Yes you can fill out an online appointment request here. (This form is for new appointments only.) Or if you prefer, you can call us at (619) 730 4112 to discuss an appointment or send us an email email@example.com. To change an existing appointment please call. We look forward to hearing from you.
FRECUENTLY ASKED QUESTIONS
There are a few different ideas swirling around out there about how frequently you actually need to visit the dentist. Most people need to visit their dentist for a regular hygiene visit twice a year, or once every six months. There are exceptions to this rule, however. If you have gum disease, or a history of gum disease, your dentist may recommend more frequent visits. Another reason you may need to see the dentist more frequently is if you are undergoing orthodontic treatment. The bottom line is that you need to at least see the dentist twice a year and you need to comply if it is recommended that you make those visits more frequent.
Dental x-rays are very safe. The amount of radiation that a dental x-ray produces is about the same as you would receive from a cross country airplane ride. Radiation is measured in millirems and one dental x-ray has only .5 millirems.
- Your teeth are sensitive to hot or cold
- Your gums are puffy and/or they bleed when you brush or floss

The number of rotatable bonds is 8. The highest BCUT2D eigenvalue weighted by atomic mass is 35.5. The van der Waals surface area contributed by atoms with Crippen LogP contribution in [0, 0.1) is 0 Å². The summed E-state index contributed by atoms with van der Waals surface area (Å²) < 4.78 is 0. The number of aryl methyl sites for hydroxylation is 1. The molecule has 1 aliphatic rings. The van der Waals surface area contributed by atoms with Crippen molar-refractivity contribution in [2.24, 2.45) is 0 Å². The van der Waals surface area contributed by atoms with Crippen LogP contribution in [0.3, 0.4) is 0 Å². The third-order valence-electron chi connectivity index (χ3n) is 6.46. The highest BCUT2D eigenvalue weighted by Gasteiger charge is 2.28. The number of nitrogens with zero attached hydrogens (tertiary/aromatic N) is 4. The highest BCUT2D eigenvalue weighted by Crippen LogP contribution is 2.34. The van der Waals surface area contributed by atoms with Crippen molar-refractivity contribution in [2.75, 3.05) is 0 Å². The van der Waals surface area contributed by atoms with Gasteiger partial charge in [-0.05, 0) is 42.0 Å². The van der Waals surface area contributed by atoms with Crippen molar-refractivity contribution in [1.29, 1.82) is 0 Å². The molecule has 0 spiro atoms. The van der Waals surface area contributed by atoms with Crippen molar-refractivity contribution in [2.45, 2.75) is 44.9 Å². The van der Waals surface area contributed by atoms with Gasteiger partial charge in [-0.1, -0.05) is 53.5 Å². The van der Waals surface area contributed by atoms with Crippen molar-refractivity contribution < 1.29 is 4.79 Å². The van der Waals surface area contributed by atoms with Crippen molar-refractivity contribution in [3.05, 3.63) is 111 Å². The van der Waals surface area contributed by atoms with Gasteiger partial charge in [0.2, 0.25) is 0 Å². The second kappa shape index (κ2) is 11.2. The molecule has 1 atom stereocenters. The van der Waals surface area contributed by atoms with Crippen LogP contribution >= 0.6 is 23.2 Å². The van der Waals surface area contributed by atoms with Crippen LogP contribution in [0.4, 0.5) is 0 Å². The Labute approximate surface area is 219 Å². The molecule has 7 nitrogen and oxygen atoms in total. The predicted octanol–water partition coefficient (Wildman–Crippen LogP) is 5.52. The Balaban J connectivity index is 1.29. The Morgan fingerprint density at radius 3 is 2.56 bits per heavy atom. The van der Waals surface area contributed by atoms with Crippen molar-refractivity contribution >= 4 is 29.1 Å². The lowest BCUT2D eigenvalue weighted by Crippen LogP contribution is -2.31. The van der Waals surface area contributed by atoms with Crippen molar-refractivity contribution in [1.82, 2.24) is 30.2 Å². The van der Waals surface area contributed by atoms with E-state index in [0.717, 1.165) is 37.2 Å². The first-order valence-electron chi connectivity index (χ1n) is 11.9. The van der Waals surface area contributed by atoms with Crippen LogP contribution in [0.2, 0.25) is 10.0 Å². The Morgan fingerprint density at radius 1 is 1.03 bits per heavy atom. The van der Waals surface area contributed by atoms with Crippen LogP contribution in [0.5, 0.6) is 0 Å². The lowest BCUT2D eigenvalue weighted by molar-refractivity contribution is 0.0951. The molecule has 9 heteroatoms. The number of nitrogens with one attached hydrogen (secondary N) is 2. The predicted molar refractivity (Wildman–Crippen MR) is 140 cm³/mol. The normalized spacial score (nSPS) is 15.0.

- You have fillings, crowns, dental implants, dentures, etc.
- You don’t like the way your smile or teeth look
- You have persistent bad breath or bad taste in your mouth
- You are pregnant
- You have pain or swelling in your mouth, face or neck
- You have difficulty chewing or swallowing
- You have a family history of gum disease or tooth decay
- You have a medical condition such as diabetes, cardiovascular disease, eating disorders or are HIV positive
- Your mouth is often dry
- You smoke or use other tobacco products
- You are undergoing medical treatment such as radiation, chemotherapy or hormone replacement therapy
- Your jaw sometimes pops or is painful when opening and closing, chewing or when you first wake up; you have an uneven bite
- You have a spot or sore that doesn’t look or feel right in your mouth and it isn’t going away
The dentist or hygienist will ask about your recent medical history, examine your mouth and decide whether or not you need x-rays. Depending on your treatment plan, the hygienist may use a special dental instruments to check your gums for gum disease. Your dentist will evaluate your overall dental health and conduct an oral cancer screening by holding your tongue with gauze, checking it and your whole mouth, then feeling your jaw and neck.